Confronts nearby warden who appears to refuse to give a ticket
The warden - who is not named - claims that he is acting on his 'discretion'
Steve McMillan, who filmed the video, insists that he has no right to do that
Another warden then interjects and identifies the car as his boss's
The boss in question then emerges and attempts to defend himself
He eventually admits he was wrong to park there - but still gets no ticket

http://www.dailymail...gs-manager.html

Grrr

If it was me then my decision to give my boss a ticket would depend on how much I liked him.

If I didn't like him I'd then wait to see if he gets funny with me for issuing a ticket. Then I'd take great pleasure in going and complaining about him to a senior manager. Hopefully causing a black mark against his name. Hahahaa.


#10    Frank Merton

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Posted 29 May 2014 - 12:16 PM

I don't think that course would be very wise.  Going to his bosses hoping to give him a black mark will tarnish you much more.


#11    RabidMongoose

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Posted 29 May 2014 - 12:53 PM

View PostFrank Merton, on 29 May 2014 - 12:16 PM, said:

I don't think that course would be very wise.  Going to his bosses hoping to give him a black mark will tarnish you much more.

If he breaks the rules he gets a ticket. The other managers wont expect you to put up with attitude from him in return. Thats bullying. It just so happens as an added bonus that its a manager who you don't like getting a black mark against his name. lmao!


#12    Frank Merton

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Posted 29 May 2014 - 01:02 PM

You don't understand politics do you.  You may be right but more likely it will strike his bosses as you just trying to be self-important.  Besides, they are likely to be his friends and won't appreciate your undermining the hierarchy.

I don't for a moment suggest serious violations, but one is best overlooking the petty things.


#13    RabidMongoose

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Posted 29 May 2014 - 01:15 PM

View PostFrank Merton, on 29 May 2014 - 01:02 PM, said:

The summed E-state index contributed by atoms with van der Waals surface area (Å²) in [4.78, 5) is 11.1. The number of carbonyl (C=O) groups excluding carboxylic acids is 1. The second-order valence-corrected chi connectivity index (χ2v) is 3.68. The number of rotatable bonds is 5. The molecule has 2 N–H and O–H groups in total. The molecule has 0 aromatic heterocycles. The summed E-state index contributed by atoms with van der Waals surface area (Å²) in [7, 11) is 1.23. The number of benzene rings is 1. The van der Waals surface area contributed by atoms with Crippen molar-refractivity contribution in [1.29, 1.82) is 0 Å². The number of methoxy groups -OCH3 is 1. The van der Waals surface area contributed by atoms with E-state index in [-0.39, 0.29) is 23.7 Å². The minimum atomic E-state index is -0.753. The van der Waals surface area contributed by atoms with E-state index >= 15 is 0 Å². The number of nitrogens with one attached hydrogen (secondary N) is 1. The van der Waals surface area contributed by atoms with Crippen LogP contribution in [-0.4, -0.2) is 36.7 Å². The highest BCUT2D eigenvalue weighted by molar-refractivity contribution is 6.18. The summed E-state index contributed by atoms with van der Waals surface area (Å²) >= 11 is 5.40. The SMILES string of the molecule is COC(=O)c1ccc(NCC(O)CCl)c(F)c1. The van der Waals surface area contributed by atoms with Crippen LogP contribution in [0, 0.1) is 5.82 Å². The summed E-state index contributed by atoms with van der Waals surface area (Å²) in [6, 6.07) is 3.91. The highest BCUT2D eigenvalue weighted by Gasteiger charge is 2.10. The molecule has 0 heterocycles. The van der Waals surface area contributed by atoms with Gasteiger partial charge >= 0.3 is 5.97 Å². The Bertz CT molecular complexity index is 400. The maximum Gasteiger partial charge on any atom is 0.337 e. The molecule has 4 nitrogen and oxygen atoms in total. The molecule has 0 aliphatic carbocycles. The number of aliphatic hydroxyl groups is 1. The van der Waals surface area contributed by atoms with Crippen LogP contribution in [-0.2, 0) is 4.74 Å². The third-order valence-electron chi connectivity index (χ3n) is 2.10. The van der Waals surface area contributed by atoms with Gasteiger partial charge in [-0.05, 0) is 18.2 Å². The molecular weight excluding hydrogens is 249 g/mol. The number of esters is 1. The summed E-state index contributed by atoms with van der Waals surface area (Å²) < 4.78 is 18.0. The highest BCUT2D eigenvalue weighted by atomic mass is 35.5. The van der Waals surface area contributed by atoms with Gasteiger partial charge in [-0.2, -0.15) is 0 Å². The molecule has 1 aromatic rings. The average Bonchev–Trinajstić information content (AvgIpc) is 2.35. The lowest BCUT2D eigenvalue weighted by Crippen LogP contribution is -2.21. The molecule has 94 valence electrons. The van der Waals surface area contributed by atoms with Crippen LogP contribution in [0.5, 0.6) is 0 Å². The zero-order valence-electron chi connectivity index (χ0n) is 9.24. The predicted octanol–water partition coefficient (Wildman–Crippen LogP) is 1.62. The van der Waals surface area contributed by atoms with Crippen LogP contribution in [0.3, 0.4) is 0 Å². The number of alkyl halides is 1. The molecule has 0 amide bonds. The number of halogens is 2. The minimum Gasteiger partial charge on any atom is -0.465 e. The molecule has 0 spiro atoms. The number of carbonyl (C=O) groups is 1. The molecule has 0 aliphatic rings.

You don't understand politics do you.  You may be right but more likely it will strike his bosses as you just trying to be self-important.  Besides, they are likely to be his friends and won't appreciate your undermining the hierarchy.

I don't for a moment suggest serious violations, but one is best overlooking the petty things.

Politics has three sides to it.

First Side: You have to build strong relationships with those who decide who to promote. You have to build a good reputation with them, follow them and gain their respect.

Second Side: You have to counter negative politics against yourself so you dont get your reputation damaged. That means no bad mouthing others, no spreading negativity, rumours or gossip. It also means obeying the rules. Those with promotion ambitions will use all those things to pick you off so you dont get promoted. You also have to openly confront others if they try to tell lies about you, while management are around to see. Then they develop the poor reputation not you.

Third Side: Pick off your competition for their own bad mouthing others, spreading negativity, rumours or gossip. Pick them off for breaking rules. Doing these things damages their reputation.

Thats how I was taught to play politics on my business studies degree.

Edited by RabidMongoose, 29 May 2014 - 01:23 PM.


#14    Frank Merton

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Posted 30 May 2014 - 05:29 AM

You have a business studies degree and they taught you how to play politics there.


#15    RabidMongoose

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Posted 30 May 2014 - 11:56 AM

View PostFrank Merton, on 30 May 2014 - 05:29 AM, said:

You have a business studies degree and they taught you how to play politics there.

Business studies degrees include those parts of behavioural psychology and sociology which apply to the work place. If you study one they do indeed teach you how work place politics works and how to gain dominance over others.